We study an airport cost function with a four-random components stochastic frontier model that split the inefficiency in two parts: (1) persistent (long-run) and (2) temporary (short-run). We analyze as determinant of both inefficiency types several exogenous factors such as the airport ownership and LCCs share. We apply the model to the Italian airport system during the period 2010–15. We find that (1) average total cost inefficiency is 14%, and that a it is mainly due to temporary inefficiency, (2) that work load units have the largest cost–output elasticity (+0.31%), (3) that price of airport services has the largest cost-input elasticity (+0.50%) while labor has a +0.41% cost elasticity and capital only a +0.09% cost elasticity. There is also evidence of economies of scale. Moreover we find that LCCs reduce both types of inefficiency and that private airports are more cost efficient than public ones. These findings have interesting managerial (e.g., strictly monitoring service costs, expand LCCs flights) and policy (e.g., provide incentive to reduce temporary inefficiency, push airport privatization) implications.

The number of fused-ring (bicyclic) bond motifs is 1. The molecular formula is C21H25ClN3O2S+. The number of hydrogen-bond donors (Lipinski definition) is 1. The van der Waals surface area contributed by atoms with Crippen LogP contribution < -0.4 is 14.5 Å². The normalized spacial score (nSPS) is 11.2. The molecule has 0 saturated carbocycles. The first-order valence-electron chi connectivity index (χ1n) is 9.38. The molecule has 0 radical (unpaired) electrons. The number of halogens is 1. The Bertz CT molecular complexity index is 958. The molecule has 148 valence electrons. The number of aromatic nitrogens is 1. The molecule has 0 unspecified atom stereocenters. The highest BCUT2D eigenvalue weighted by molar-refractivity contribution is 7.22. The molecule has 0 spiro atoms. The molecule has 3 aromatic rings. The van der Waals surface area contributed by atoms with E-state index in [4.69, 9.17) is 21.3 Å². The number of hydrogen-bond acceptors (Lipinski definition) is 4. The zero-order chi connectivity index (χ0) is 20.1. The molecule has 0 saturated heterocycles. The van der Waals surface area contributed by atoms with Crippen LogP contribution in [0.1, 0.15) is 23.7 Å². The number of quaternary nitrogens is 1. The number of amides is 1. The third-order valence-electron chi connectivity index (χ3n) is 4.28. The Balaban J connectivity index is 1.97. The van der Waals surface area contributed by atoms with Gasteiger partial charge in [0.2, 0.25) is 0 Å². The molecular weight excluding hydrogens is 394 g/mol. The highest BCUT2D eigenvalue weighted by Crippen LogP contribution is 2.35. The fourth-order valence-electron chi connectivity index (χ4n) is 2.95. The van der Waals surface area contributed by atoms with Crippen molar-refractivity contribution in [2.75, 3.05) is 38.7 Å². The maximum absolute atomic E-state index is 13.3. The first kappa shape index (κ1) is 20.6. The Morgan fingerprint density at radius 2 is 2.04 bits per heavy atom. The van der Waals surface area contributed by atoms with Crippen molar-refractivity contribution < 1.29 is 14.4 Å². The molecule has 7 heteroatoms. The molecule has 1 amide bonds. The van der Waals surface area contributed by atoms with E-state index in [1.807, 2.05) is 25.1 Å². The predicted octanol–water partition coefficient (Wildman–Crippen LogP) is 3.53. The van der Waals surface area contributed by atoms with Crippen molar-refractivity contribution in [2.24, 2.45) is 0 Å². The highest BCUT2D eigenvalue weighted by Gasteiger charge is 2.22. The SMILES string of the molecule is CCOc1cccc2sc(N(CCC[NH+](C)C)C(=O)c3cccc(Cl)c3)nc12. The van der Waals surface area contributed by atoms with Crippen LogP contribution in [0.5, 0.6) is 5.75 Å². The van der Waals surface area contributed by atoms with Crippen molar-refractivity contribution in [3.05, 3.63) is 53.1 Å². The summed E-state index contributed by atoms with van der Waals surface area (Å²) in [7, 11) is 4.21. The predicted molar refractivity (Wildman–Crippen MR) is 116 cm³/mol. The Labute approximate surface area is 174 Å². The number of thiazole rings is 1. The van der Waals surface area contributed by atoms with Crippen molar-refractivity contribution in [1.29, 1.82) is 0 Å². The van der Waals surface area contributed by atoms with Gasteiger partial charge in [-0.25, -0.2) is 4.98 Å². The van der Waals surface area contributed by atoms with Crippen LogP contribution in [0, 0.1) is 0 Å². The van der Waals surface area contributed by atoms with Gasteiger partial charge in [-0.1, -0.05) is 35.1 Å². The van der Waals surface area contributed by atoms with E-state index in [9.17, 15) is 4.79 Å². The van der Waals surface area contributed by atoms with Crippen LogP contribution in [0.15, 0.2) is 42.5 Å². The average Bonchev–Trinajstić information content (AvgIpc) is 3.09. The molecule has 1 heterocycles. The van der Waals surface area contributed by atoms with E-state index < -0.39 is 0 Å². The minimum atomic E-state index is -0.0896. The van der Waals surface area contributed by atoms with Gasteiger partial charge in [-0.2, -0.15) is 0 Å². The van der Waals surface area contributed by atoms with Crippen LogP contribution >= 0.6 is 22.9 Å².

Persistent and temporary inefficiency in airport cost function: An application to Italy

Domenico Viola;
2020

Abstract

We study an airport cost function with a four-random components stochastic frontier model that split the inefficiency in two parts: (1) persistent (long-run) and (2) temporary (short-run). We analyze as determinant of both inefficiency types several exogenous factors such as the airport ownership and LCCs share. We apply the model to the Italian airport system during the period 2010–15. We find that (1) average total cost inefficiency is 14%, and that a it is mainly due to temporary inefficiency, (2) that work load units have the largest cost–output elasticity (+0.31%), (3) that price of airport services has the largest cost-input elasticity (+0.50%) while labor has a +0.41% cost elasticity and capital only a +0.09% cost elasticity. There is also evidence of economies of scale. Moreover we find that LCCs reduce both types of inefficiency and that private airports are more cost efficient than public ones. These findings have interesting managerial (e.g., strictly monitoring service costs, expand LCCs flights) and policy (e.g., provide incentive to reduce temporary inefficiency, push airport privatization) implications.
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Utilizza questo identificativo per citare o creare un link a questo documento: https://hdl.handle.net/11586/268508
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